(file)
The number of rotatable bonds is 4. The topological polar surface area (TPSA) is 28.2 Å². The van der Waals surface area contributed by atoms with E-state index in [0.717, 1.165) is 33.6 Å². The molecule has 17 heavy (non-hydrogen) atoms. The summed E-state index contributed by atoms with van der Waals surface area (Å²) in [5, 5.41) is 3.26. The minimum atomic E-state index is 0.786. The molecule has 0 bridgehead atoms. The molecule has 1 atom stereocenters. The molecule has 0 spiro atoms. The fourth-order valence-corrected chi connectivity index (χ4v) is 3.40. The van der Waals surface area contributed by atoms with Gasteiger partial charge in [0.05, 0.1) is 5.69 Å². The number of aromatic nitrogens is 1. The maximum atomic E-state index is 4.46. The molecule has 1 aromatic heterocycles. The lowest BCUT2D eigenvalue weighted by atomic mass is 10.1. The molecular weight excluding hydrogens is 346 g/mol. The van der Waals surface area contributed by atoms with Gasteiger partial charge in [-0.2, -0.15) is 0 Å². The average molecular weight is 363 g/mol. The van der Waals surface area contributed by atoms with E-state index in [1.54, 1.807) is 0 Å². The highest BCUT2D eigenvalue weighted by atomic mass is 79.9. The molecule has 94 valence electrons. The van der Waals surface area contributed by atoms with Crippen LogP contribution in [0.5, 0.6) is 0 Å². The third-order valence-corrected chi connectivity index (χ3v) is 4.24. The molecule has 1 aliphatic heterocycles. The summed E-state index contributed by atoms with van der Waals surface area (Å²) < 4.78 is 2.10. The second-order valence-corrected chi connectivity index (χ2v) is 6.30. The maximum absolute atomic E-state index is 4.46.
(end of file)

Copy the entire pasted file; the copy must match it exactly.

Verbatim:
The number of rotatable bonds is 4. The topological polar surface area (TPSA) is 28.2 Å². The van der Waals surface area contributed by atoms with E-state index in [0.717, 1.165) is 33.6 Å². The molecule has 17 heavy (non-hydrogen) atoms. The summed E-state index contributed by atoms with van der Waals surface area (Å²) in [5, 5.41) is 3.26. The minimum atomic E-state index is 0.786. The molecule has 0 bridgehead atoms. The molecule has 1 atom stereocenters. The molecule has 0 spiro atoms. The fourth-order valence-corrected chi connectivity index (χ4v) is 3.40. The van der Waals surface area contributed by atoms with Gasteiger partial charge in [0.05, 0.1) is 5.69 Å². The number of aromatic nitrogens is 1. The maximum atomic E-state index is 4.46. The molecule has 1 aromatic heterocycles. The lowest BCUT2D eigenvalue weighted by atomic mass is 10.1. The molecular weight excluding hydrogens is 346 g/mol. The van der Waals surface area contributed by atoms with Gasteiger partial charge in [-0.2, -0.15) is 0 Å². The average molecular weight is 363 g/mol. The van der Waals surface area contributed by atoms with E-state index in [1.54, 1.807) is 0 Å². The highest BCUT2D eigenvalue weighted by atomic mass is 79.9. The molecule has 94 valence electrons. The van der Waals surface area contributed by atoms with Crippen LogP contribution in [0.5, 0.6) is 0 Å². The third-order valence-corrected chi connectivity index (χ3v) is 4.24. The molecule has 1 aliphatic heterocycles. The summed E-state index contributed by atoms with van der Waals surface area (Å²) < 4.78 is 2.10. The second-order valence-corrected chi connectivity index (χ2v) is 6.30. The maximum absolute atomic E-state index is 4.46.